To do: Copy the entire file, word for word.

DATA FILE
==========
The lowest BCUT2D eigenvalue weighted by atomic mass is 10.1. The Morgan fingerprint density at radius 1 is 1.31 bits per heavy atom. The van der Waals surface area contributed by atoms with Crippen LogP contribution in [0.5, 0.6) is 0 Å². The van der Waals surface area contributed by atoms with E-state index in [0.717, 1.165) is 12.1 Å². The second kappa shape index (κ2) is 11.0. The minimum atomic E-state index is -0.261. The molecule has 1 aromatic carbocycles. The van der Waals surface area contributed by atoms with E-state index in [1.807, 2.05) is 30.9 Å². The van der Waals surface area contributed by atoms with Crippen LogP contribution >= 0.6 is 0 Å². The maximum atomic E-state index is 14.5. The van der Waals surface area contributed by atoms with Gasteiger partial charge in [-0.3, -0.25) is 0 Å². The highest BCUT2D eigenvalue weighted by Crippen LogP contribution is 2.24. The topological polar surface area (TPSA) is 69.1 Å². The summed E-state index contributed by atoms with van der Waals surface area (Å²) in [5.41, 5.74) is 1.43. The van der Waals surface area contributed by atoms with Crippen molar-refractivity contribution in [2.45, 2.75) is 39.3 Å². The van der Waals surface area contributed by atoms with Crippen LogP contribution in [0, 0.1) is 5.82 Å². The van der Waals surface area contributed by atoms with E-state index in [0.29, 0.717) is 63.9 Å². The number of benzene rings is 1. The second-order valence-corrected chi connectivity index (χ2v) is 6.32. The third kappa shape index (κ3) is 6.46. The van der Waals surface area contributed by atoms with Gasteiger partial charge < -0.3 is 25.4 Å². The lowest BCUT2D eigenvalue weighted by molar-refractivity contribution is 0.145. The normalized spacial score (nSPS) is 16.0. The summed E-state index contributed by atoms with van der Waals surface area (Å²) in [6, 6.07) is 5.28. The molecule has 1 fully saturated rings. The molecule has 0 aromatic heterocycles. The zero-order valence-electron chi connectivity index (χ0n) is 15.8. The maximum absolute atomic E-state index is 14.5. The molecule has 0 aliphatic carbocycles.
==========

The lowest BCUT2D eigenvalue weighted by atomic mass is 10.1. The Morgan fingerprint density at radius 1 is 1.31 bits per heavy atom. The van der Waals surface area contributed by atoms with Crippen LogP contribution in [0.5, 0.6) is 0 Å². The van der Waals surface area contributed by atoms with E-state index in [0.717, 1.165) is 12.1 Å². The second kappa shape index (κ2) is 11.0. The minimum atomic E-state index is -0.261. The molecule has 1 aromatic carbocycles. The van der Waals surface area contributed by atoms with E-state index in [1.807, 2.05) is 30.9 Å². The van der Waals surface area contributed by atoms with Crippen LogP contribution >= 0.6 is 0 Å². The maximum atomic E-state index is 14.5. The van der Waals surface area contributed by atoms with Gasteiger partial charge in [-0.3, -0.25) is 0 Å². The highest BCUT2D eigenvalue weighted by Crippen LogP contribution is 2.24. The topological polar surface area (TPSA) is 69.1 Å². The summed E-state index contributed by atoms with van der Waals surface area (Å²) in [5.41, 5.74) is 1.43. The van der Waals surface area contributed by atoms with Crippen molar-refractivity contribution in [2.45, 2.75) is 39.3 Å². The van der Waals surface area contributed by atoms with Crippen LogP contribution in [0, 0.1) is 5.82 Å². The van der Waals surface area contributed by atoms with E-state index in [0.29, 0.717) is 63.9 Å². The number of benzene rings is 1. The second-order valence-corrected chi connectivity index (χ2v) is 6.32. The third kappa shape index (κ3) is 6.46. The van der Waals surface area contributed by atoms with Gasteiger partial charge < -0.3 is 25.4 Å². The lowest BCUT2D eigenvalue weighted by molar-refractivity contribution is 0.145. The normalized spacial score (nSPS) is 16.0. The summed E-state index contributed by atoms with van der Waals surface area (Å²) in [6, 6.07) is 5.28. The molecule has 1 fully saturated rings. The molecule has 0 aromatic heterocycles. The zero-order valence-electron chi connectivity index (χ0n) is 15.8. The maximum absolute atomic E-state index is 14.5. The molecule has 0 aliphatic carbocycles.